It’s been almost 20 years since a new nuclear power plant was licensed to generate electricity in the U.S. Last week, the Nuclear Regulatory Commission (NRC) issued an operating license to the Tennessee Valley Authority’s (TVA) Watts Bar 2 reactor. The last time this happened, today’s college students were in baby clothes, Atlanta was hosting the Olympics, and Tom Cruise’s first Mission: Impossible had just been released.

The NRC’s operating license for Watts Bar 2 will allow the reactor to generate electricity through October 2055, though the plant won’t begin delivering power until early next year after final tests are run. The new reactor will supply over 1,000 megawatts of electricity to hundreds of thousands of homes with electricity for decades to come. It’s about time, and the NRC’s announcement is good news for efficient, reliable, clean energy in the U.S.

In the next few years, we can expect to see four more new nuclear power plants come online: Vogtle 3 and 4 in Georgia, and V.C. Summer 2 and 3 in South Carolina.

Before celebrations get out of hand, however, Watts Bar 2’s license should not be translated as the avant-garde of the yet-to-be-realized nuclear energy renaissance promised by the Energy Policy Act (EPAct) of 2005. The EPAct offered a production tax credit (PTC) of “1.8 cents per kilowatt-hour for the first 6,000 megawatts of new nuclear capacity beginning operation by 2020…[and] applies to the first 8 years of the unit’s operation.”

Unsurprisingly, that is exactly what we got—between the remaining four reactors under construction, roughly 6,000 new megawatts will be brought online (Watts Bar 2, being exempt from federal income tax, does not qualify for the PTC). A few more may trickle in as billions in taxpayer-backed loan guarantees still remain through Department of Energy loan programs—the key word being “trickle.”

But more government handouts do not equate to a thriving industry, whether in commercial nuclear power or any other industry. Instead of bringing about a nuclear renaissance, subsidies have tied nuclear energy investment and innovation to political whims rather than smart business decisions, common sense, and good ideas.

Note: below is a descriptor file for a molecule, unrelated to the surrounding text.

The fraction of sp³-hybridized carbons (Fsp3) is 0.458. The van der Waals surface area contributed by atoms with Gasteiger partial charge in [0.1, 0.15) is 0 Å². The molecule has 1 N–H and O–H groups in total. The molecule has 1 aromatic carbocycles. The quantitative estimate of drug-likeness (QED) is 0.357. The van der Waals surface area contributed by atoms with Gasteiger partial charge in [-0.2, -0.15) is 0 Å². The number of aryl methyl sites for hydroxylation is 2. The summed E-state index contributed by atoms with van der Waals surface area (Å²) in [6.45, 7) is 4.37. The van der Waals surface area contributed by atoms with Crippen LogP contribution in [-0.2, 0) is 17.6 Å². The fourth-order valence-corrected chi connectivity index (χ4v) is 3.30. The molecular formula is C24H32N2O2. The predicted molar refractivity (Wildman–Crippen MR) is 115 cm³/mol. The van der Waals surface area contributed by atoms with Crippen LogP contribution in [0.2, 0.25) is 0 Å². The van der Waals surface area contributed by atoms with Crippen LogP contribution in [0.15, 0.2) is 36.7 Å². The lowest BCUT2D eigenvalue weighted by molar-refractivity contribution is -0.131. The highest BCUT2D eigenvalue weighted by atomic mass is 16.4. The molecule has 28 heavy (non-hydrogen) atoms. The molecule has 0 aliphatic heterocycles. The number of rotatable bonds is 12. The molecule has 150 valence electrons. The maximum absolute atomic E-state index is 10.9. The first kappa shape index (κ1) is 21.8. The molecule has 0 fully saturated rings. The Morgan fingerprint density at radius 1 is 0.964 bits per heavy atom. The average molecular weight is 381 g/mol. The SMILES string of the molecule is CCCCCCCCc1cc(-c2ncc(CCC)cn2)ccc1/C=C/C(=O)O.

An industry dependent on government favors can limp along provided the promise of more subsidies remains; but an “industry that grows out of the free market will be stronger over the long term.”

Just as pernicious, subsidies dull the effects of bad policy for a select few projects that qualify for the federal favors, leaving the rest of the industry to play in a lop-sided field. All nuclear companies must navigate the overly long and burdensome licensing process, which demands higher costs, though, not necessarily, greater safety benefits. All nuclear power companies face the same abysmal prospect of nuclear waste management, which languishes under the control of the federal government rather than as part of the commercial process of generating power for customers. Yet only a lucky few get the short-term benefit of receiving compensation subsidies for their troubles.

Rather than compensating for bad policy with a patchwork of government subsidies, the underlying government-induced problems need to be addressed. If there is to be hope for a thriving commercial nuclear industry in the U.S., Congress needs to:

The benefits of nuclear power are myriad and the American nuclear industry has the potential to do more in the 21st century. It already supplies roughly 19 percent of the electricity that Americans use. But nuclear power can thrive only if Congress stops tinkering around the edges of bad policy and makes fundamental changes to policies that have mired the U.S. nuclear industry in the past century.